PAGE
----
United States: The Difficulties Of Class Action Claims In South Africa

The US is credited with being the home of class action lawsuits. Whereas, in South Africa, class actions were only introduced after 1994. The Bill of Rights, as set out in Chapter 2 of the Constitution of the Republic of South Africa 1996 (the Constitution), entrenches certain fundamental human rights, which include the recognition of a class action.

Section 38(c) of the Constitution provides "...anyone listed in this section has the right to approach a competent court, alleging that a right in the Bill of Rights has been infringed or threatened, and the court may grant appropriate relief, including a declaration of rights. The persons who may approach a court are—... (c) anyone acting as a member of, or in the interest of, a group or class of persons..."

However, the Constitution does not set out the procedure that needs be followed to give effect to section 38(c) of the Constitution. In August 1998, the South African Law Commission (Commission) published a report, entitled "The Recognition of Class Actions and Public Interest Actions in South African Law" in which it (i) discussed the class action procedure as it is in South Africa today, (ii) made recommendations, and (iii) provided a draft bill to assist with the enforcement of the class action procedures in the future.

The Commission's report emphasises the need for a statutory intervention for the formal recognition and regulation of class actions and public interest actions in South African law and proposed a draft bill to give effect thereto. However, we still await the legislature to bring this proposed piece of legislation to fruition.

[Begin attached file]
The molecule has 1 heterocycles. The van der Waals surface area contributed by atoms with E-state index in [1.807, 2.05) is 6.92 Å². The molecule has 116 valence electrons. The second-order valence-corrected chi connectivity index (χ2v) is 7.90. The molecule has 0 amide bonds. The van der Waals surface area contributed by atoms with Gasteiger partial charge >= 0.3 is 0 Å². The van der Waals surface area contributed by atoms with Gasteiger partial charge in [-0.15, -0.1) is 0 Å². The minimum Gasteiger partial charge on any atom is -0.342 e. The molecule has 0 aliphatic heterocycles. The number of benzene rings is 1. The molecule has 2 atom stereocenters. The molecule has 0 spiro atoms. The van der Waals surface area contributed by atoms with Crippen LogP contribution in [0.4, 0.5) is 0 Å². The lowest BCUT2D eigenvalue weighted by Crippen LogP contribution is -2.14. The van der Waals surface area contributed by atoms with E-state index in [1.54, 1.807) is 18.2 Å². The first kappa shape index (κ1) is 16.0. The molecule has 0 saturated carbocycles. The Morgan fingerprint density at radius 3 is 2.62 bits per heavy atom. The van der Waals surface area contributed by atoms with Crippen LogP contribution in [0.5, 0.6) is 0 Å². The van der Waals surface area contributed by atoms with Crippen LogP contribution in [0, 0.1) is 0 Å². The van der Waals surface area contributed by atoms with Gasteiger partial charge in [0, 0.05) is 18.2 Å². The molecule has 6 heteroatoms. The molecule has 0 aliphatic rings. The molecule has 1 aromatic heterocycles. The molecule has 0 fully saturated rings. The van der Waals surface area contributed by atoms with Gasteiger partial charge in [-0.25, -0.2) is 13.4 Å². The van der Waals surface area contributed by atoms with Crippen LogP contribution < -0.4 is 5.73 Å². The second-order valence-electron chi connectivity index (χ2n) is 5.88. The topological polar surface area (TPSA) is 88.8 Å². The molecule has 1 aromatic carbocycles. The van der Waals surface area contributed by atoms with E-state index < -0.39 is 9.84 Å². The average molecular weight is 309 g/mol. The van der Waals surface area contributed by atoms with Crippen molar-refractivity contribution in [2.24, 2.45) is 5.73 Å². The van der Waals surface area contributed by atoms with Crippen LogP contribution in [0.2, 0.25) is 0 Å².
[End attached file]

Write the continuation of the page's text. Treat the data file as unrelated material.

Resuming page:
In the US, in order for a group of claims to proceed as a class action, a class action must be "certified" by the relevant court. Depending on the underlying subject matter, federal or state law would govern the class action. The procedure for certifying a class action in terms of the federal system differs slightly with the different states' rules. However, many states mirror the certification procedure set out in the Federal Rules of Civil Procedure (FRCP) – the certification requirements are set out in rule 23(a) of the FRCP.

It appears that the South African courts have adopted the US's position with respect to certification of class actions. In Children's Resource Centre Trust and Others v. Pioneer Food (Pty) Ltd and Others 2013 (2) SA 213 (SCA) (Children's Resource Centre Trust Case), the court held that it is a requirement for a party seeking to represent a class in a class action to first apply to court for certification. Furthermore, the court held that the following criteria are the core considerations that should be taken into account in a certification inquiry.